The Obama Administration, International Law, and Executive Minimalism

American Journal of International Law, Vol. 110, p. 646, 2016

Virginia Public Law and Legal Theory Research Paper No. 2016-65

17 Pages Posted: 21 Dec 2016 Last revised: 10 Nov 2017

See all articles by Ashley Deeks

Ashley Deeks

University of Virginia - School of Law

Date Written: December 19, 2016

Abstract

The Bush Administration took a maximalist approach to the jus ad bellum and jus in bello, staking out broad claims about what international law permitted in resorting to force and detaining and interrogating Al Qaeda members. In contrast, the Obama administration established more minimalist policies that authorized a narrower scope of action than what international law permits and often avoided bold rhetorical claims about what international law allows. The Obama approach improved relations with allies and deferred difficult inter-agency debates. But it also incurred costs by slowing the development of international law and making it more difficult for other states to interpret the precedential value of U.S. actions. As a result, this paper argues that the administration’s international war powers legacy will be a modest one.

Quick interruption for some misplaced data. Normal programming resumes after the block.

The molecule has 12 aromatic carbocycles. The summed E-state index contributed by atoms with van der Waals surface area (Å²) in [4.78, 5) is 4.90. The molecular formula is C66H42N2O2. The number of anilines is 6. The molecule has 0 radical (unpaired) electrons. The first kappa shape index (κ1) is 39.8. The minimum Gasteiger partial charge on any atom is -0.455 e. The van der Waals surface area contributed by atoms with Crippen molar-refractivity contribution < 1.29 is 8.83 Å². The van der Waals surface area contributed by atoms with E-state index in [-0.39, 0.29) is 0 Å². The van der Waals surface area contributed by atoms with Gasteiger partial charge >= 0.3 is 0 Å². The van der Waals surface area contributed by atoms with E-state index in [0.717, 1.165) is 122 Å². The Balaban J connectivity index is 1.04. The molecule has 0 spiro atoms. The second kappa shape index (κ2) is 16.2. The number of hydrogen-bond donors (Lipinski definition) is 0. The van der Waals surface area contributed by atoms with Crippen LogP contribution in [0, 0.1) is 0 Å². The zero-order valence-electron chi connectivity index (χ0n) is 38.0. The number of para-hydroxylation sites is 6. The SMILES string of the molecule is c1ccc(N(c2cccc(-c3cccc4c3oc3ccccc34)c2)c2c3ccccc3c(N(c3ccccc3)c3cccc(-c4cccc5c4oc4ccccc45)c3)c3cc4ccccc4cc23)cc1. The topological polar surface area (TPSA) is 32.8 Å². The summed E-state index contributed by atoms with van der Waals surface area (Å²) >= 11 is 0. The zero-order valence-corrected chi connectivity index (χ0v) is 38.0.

Suggested Citation

Deeks, Ashley, The Obama Administration, International Law, and Executive Minimalism (December 19, 2016). American Journal of International Law, Vol. 110, p. 646, 2016; Virginia Public Law and Legal Theory Research Paper No. 2016-65. Available at SSRN: https://ssrn.com/abstract=2887619

Ashley Deeks (Contact Author)

University of Virginia - School of Law ( email )

580 Massie Road
Charlottesville, VA 22903
United States

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